Conventional wisdom is that success requires assertiveness. But especially for introverts (and also for others), craftily laying low can be wise. Here’s why:
We may feel obliged to respond to an assertive, even pushy person, but most of us don’t like to be pushed. So while we may accede to their demand, there usually are many opportunities to otherwise, more enduringly, thwart that person, for example, by keeping them out of the loop, not touting them to others, and subtly or not-so-subtly badmouthing them.
There’s a less obvious reason to embrace craftily laying low. Many Americans embrace cultural values in which humility and making others feel good are lauded, and willfulness and boastfulness, which can make others feel less-than are deprecated.
Of course, you shouldn’t be a milquetoasty doormat. The sweet spot between aggressiveness and undue passivity is what I call craftily laying low.
WAYS TO CRAFTILY LAY LOW
Make your points understatedly
Today, assertiveness and even being loud-and-proud are urged, especially for women, but my clients of both genders have usually found that to be less effective in the long run than to be understated.
Here’s why. If you suck up most of the energy in a conversation with your loud-and-proud pitch, you leave less room for them to feel ownership in the idea. So, for example, if you think an idea would be good for your client, your organization, whatever, briefly and modestly present it, ending with, “But what do you think?”
A variant: Send a draft of a work product that you’re proud of to someone whose favor you want to curry. Say something like, “This is a draft. I’m a little nervous about it. I value your opinion. What do you honestly think of it?”
Except perhaps with unusually aggressive people, being understated is more likely to engender the other person’s enthusiasm and perhaps willingness to adopt or promote it than if you make a loud-and-proud pronouncement.
Talk less than your share of the time
This is a corollary of the previous suggestion. In a two-person conversation, talk 20% to 40% of the time. In a four-person conversation, 10% to 20%.
Use the one-second pause
Especially if you’re ideationally fluent, there’s a tendency to interrupt a person or to speak the nanosecond the person finishes talking. That conveys that you’re less interested in what they said than in what you have to say — not a good way to gain support. Also, doing that may mean that you haven’t listened carefully enough to the end of their statement, let alone taken a moment to consider your response. If that instant response offers a solution to their problem, it conveys that you think their problem is so easy that you could solve it without even a moment’s reflection. All those can be avoided by getting in the habit of using the one-second pause: Don’t interrupt and when the person finishes; wait a full second before responding.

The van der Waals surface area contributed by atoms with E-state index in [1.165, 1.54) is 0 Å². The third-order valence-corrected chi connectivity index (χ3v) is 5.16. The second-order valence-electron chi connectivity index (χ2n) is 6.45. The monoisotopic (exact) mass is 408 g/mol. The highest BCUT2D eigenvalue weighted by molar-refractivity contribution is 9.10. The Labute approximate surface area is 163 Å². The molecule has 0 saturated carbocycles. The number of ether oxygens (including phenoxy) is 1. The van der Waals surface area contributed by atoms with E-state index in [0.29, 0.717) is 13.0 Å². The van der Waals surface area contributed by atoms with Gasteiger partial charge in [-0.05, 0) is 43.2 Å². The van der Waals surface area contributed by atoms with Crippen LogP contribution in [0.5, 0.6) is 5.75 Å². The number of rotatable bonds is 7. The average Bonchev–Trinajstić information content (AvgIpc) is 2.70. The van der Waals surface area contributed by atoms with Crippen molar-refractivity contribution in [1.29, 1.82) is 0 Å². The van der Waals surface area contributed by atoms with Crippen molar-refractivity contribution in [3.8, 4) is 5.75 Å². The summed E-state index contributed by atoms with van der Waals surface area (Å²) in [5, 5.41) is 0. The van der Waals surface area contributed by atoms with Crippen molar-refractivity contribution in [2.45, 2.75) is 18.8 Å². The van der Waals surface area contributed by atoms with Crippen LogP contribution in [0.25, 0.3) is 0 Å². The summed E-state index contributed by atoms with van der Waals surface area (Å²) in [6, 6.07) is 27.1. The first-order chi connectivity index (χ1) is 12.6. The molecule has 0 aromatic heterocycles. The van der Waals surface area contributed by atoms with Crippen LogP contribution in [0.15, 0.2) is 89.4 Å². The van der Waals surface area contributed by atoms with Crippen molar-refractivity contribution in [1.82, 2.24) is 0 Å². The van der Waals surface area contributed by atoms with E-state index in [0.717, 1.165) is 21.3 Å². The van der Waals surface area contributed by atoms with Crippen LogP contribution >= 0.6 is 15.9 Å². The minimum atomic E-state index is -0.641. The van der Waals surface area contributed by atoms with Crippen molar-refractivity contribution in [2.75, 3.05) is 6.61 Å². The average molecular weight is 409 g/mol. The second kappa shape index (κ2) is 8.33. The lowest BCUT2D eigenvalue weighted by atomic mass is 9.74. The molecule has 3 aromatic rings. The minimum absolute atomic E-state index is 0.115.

Today, management and coworkers are likely to say that they value disagreement, openness, and sharing of feelings. But quietly, if you go beyond expressing those very occasionally, you may suffer. A reason is that, despite most people’s statements about caring, sharing, and community, most people, especially if they’re a busy person, are pretty maxed out just taking care of #1. They appreciate people who don’t require much time or effort. They especially appreciate people who make their life easier. Indeed, one of the best questions you can ask a boss or coworker is, “I’ve got a little extra bandwidth. Is there anything I can do to make your life easier?”
This is a corollary of the previous item. Most of us claim to be open to criticism but, in fact, often resent it. No, you shouldn’t be a yes person but recognize that you pay a price when criticizing. Be sure it’s worth it, and couch it in face-saving terms, for example, “I wonder if I might offer a suggestion. (The person almost always says yes.) Then say, “I’m thinking that (insert criticism). Is there something I’m not understanding?”
Hide your opinions
Today, we’re very polarized on political, racial, and gender issues, perhaps even more so than may be apparent. You incur risk even when presenting a view you think the other person agrees with. That’s because many people publicly espouse a popular view but privately hold a different one. So, for example, let’s say you live in San Francisco, where most people espouse legalizing illegal immigrants, and a person says that but doesn’t really believe it. If you say that you agree, quietly that person may like you less and thus be less likely to support you. It’s safer to stay neutral with a response such as “I understand.”
In our ever more competitive world, success gurus, many of whom ironically rarely work in a real-world workplace, are touting ever more assertiveness: from power poses to speaking loud-and-proud. But based on my 5,500 career counseling clients and my own experience having worked in a variety of workplaces, even if you’re assertive by nature, you’d be wise to consider craftily laying low.
I read this aloud on YouTube.
Career and personal coach Dr. Marty Nemko’s 12 books, including Careers for Dummies (Wiley, 2018) are available.